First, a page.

In him was life, and the life was the light of men. The light shines in the darkness, and the darkness hasn’t overcome it. (John 1:4-5 WEB)
I, Beth, know there’s debate about when to celebrate Christmas. I don’t know all of the scholarly research and although I haven’t read all of it I must say I am thankful for the choice of December 25th. I’ve read that part of the reason for picking December 25th was because of the darkness and winter solstice.
For fourteen years our family lived on the island of Guam. Bobbing around the ocean at thirteen degrees north of the equator, Guam was wonderful with plenty of sunshine and summer weather all year round. Each December we gathered at the beach to celebrated
Christmas with snorkeling and a barbecue. With copious sunshine, and sometimes forgotten sunscreen, tropical winters gave a whole new meaning to Santa’s red suit! We were soon use to the warm winter weather of the tropics. However, things change. Jingle Bells, Coconut Shells, Santa ‘s coming now
Instead of driving eight reindeer he rides a caribou!
The next assignment, with the mission, saw our family move to Vienna, Austria, forty-eight degrees north of the equator. That put an end to the tropical winters and December barbecues on the beach. We traded our flip-flops in for furry warm boots, our t-shirts for sweaters, and our raincoats for thick warm jackets. Instead of snorkeling in December we made snow men and battled the world with snowballs.
Sunburned noses were replaced by cold winter red noses. It became a new lifestyle with new traditions. As our first November in Austria rolled around we experienced seasonal changes and a lack of sunshine. Not just sunshine, but daylight appeared to disappear.
It’s amazing what you forget when you live one place long enough. You know this, as do I, but the implications didn’t fully sink in for a while. One thing I forgot was the darkness of the winter months.
I grew up in Maine and upstate New York. I realize some people object to Christmas being celebrated around the winter solstice and its possible relationship to pagan rituals. Still, I again say, I am thankful! When it is darkest and the days are the shortest I can understand “light in darkness” better. It lifts my spirits greatly.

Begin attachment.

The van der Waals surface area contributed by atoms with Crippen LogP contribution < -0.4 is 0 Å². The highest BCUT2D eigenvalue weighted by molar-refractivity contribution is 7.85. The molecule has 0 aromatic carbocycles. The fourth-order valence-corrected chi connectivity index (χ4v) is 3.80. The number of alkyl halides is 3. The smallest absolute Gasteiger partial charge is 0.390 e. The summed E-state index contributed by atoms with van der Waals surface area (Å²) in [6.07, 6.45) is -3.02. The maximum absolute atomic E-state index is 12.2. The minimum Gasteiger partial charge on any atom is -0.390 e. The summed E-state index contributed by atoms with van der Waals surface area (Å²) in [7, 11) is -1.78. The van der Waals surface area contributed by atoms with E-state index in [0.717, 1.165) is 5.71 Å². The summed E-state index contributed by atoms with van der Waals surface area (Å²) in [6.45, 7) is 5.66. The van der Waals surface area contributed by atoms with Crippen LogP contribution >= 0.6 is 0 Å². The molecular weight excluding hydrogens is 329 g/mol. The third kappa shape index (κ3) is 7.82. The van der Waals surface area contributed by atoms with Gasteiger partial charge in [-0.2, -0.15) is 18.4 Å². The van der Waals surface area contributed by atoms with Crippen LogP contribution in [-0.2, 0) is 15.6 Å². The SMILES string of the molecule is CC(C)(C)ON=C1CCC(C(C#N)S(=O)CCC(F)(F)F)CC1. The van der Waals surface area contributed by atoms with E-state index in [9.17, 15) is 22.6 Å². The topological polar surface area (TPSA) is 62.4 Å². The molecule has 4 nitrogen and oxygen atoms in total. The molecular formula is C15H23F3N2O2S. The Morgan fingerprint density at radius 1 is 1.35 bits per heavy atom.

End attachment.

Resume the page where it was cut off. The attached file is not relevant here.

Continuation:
When Jesus walked the earth His light was so different many didn’t believe but shielded their eyes. They were familiar with the darkness. Even today, when people see what Jesus’ light reveals, people turn their heads so they don’t have to look. “The people who walked in darkness have seen a great light. Those who lived in the land of the shadow of death, on them the light has shined.” (Isaiah 9:2 WEB)
Believers, when they are in the midst of trials, search for the light. Once you have experienced long, consistent, days of light a shorter day seems oppressively dark. When a believer finds himself in the darkness his love for the light of God takes on a more profound understanding.
Praise the Lord for Christ’s birth, the Word incarnate. In the short days, in the long darkness of winter, I am reminded and reflect more on the sacrifice of God in sending His Son. When darkness is greater than light I’m anxious for each bit of light, each ray of sunshine, I can find in a day. When the darkness rolls away I thank God again for His love. Of course this awe and celebration and worship can happen all year and anytime we reflect on His saving power!
Again I rejoice! In our home we celebrate with colored lights, candles, decorations, warmth and family at the darkest time of my year. We get up in the dark and it gets dark early. When the winter darkness is here we have lots of snow and fog. We seldom see the sun. I am glad the celebration of light in darkness is shown clearly in my roots and traditions with colored lights, candles, decorations, warmth and family to celebrate! How do you celebrate in the darkness? Do you see the light shining?
Again, therefore, Jesus spoke to them, saying, “I am the light of the world. He who follows me will not walk in the darkness, but will have the light of life.” (John 8:12 WEB)